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SUMMARY-RESPONSE ESSAY Responding to Reading. Reading Critically  Not about finding fault with author  Rather engaging author in a discussion by asking.

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Presentation on theme: "SUMMARY-RESPONSE ESSAY Responding to Reading. Reading Critically  Not about finding fault with author  Rather engaging author in a discussion by asking."— Presentation transcript:

1 SUMMARY-RESPONSE ESSAY Responding to Reading

2 Reading Critically  Not about finding fault with author  Rather engaging author in a discussion by asking questions as you read an article or essay  Requiring author to meet certain demands that employ good writing techniques:

3 How to read critically  Good note taking  Keep a Reader’s log

4 Author’s Name and title of Article  Summary: List main ideas, key features, examples, and evidence the author may provide  Response:  Log your reaction to each main point, record your comments, and questions

5 Purpose of this Essay  To understand an author’s main idea and purpose for work  To recognize the main points that support that main idea  To be able to summarize(paraphrase) author’s main ideas  To be able to respond or react to what the author has to say (to support or defend your point of view)

6 Preparing the Summary  Cite the author and the title of the text  Indicate the main ideas of the text  Paraphrase main ideas; quote sparingly, use key words, phrases, and sentences  Include attributive tags  Avoid summarizing specific examples or data  Be objective

7 Response  Your opinion of the author’s ideas  Do you agree or disagree  How well is the essay or article written?

8 Structuring Your response  Requires your reaction to the text and your interpretation of the text  A response of this nature will react to the ideas or the argument  Simply, do you agree with the author?  Why or why not?  Provide evidence based on your experiences to support your reaction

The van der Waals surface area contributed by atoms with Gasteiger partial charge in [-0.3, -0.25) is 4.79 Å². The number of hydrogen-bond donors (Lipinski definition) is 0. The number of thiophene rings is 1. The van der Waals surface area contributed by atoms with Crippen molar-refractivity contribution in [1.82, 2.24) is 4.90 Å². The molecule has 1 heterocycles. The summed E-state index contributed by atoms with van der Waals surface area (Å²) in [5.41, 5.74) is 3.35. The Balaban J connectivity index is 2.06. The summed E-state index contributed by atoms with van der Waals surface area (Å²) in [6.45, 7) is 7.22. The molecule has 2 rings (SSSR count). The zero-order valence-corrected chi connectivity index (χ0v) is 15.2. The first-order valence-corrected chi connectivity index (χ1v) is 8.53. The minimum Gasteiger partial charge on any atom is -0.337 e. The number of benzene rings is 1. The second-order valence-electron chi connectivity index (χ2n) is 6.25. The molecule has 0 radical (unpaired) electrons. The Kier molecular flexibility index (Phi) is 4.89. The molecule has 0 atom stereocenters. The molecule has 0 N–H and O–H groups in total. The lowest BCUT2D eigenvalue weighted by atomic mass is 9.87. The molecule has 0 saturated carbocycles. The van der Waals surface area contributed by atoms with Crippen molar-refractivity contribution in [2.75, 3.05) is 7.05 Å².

9 3 ways to provide evidence to support your response  Your response requires that you provide evidence to support your opinion, whether you agree or disagree with the author  Consider what sort of evidence will best support your statements: personal experience, evidence from text, outside sources

10 1. Personal Experience  Use personal experience as examples to demonstrate why you interpret the text the way you do, why you react the way you do, why you agree or disagree  I strongly disagree with so and so’s first point based on my own high school experience, especially in my History class.  Look at Abramowitz’s essay for examples of her personal experiences.

11 2. Evidence from the text  Cite specific phrases or sentences from the text to support your:  explanation of the text  analysis of the effectiveness of the text  response to the text (why you agree or disagree)  Look at Abromowitz’s essay for examples of her using evidence from the text

12 3. Evidence from other texts  Acceptable to bring in ideas and information from other texts  Your prior knowledge  No research required for this assignment  Cite sources if you do use borrow material from other sources  Look at Abramowitz’s essay for examples of her using outside texts or sources.

13 Introduction  Brief introduction that will state these items:  Title of the article or essay; Name of author; Place of publication  Any key information you might know about author to help establish author’s credibility  State author’s main idea  Thesis: a well thought out statement stating your main point about the article or essay.

14 Body Organization: Block  Pattern 1  I. Introduction with thesis  II. Summary of main point  III. Points You agree with  IV. Points you disagree with  Conclusion